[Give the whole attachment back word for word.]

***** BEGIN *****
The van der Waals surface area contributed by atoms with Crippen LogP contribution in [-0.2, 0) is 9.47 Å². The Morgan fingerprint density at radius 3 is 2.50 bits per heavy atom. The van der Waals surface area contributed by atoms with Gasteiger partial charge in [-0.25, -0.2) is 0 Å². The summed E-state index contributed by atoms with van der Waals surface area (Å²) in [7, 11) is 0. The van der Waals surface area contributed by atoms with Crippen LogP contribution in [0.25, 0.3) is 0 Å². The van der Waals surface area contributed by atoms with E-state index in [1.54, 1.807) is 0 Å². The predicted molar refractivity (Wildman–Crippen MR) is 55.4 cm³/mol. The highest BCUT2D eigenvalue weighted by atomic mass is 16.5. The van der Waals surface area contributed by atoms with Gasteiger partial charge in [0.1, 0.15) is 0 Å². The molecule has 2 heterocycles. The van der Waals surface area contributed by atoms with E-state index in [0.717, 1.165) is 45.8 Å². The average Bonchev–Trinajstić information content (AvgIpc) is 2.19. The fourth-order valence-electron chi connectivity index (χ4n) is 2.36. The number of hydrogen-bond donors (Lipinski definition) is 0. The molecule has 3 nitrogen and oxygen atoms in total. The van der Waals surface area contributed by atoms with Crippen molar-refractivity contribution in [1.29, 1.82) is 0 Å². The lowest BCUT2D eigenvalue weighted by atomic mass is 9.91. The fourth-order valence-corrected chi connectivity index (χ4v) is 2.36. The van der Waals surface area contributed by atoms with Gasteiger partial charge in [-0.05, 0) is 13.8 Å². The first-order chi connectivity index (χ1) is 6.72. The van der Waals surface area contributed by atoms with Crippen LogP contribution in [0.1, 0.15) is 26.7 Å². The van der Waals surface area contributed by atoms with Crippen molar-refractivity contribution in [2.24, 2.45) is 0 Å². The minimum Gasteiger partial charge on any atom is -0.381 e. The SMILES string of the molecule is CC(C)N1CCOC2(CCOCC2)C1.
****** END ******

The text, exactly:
The van der Waals surface area contributed by atoms with Crippen LogP contribution in [-0.2, 0) is 9.47 Å². The Morgan fingerprint density at radius 3 is 2.50 bits per heavy atom. The van der Waals surface area contributed by atoms with Gasteiger partial charge in [-0.25, -0.2) is 0 Å². The summed E-state index contributed by atoms with van der Waals surface area (Å²) in [7, 11) is 0. The van der Waals surface area contributed by atoms with Crippen LogP contribution in [0.25, 0.3) is 0 Å². The van der Waals surface area contributed by atoms with E-state index in [1.54, 1.807) is 0 Å². The predicted molar refractivity (Wildman–Crippen MR) is 55.4 cm³/mol. The highest BCUT2D eigenvalue weighted by atomic mass is 16.5. The van der Waals surface area contributed by atoms with Gasteiger partial charge in [0.1, 0.15) is 0 Å². The molecule has 2 heterocycles. The van der Waals surface area contributed by atoms with E-state index in [0.717, 1.165) is 45.8 Å². The average Bonchev–Trinajstić information content (AvgIpc) is 2.19. The fourth-order valence-electron chi connectivity index (χ4n) is 2.36. The number of hydrogen-bond donors (Lipinski definition) is 0. The molecule has 3 nitrogen and oxygen atoms in total. The van der Waals surface area contributed by atoms with Crippen molar-refractivity contribution in [1.29, 1.82) is 0 Å². The lowest BCUT2D eigenvalue weighted by atomic mass is 9.91. The fourth-order valence-corrected chi connectivity index (χ4v) is 2.36. The van der Waals surface area contributed by atoms with Gasteiger partial charge in [-0.05, 0) is 13.8 Å². The first-order chi connectivity index (χ1) is 6.72. The van der Waals surface area contributed by atoms with Crippen LogP contribution in [0.1, 0.15) is 26.7 Å². The van der Waals surface area contributed by atoms with Crippen molar-refractivity contribution in [2.24, 2.45) is 0 Å². The minimum Gasteiger partial charge on any atom is -0.381 e. The SMILES string of the molecule is CC(C)N1CCOC2(CCOCC2)C1.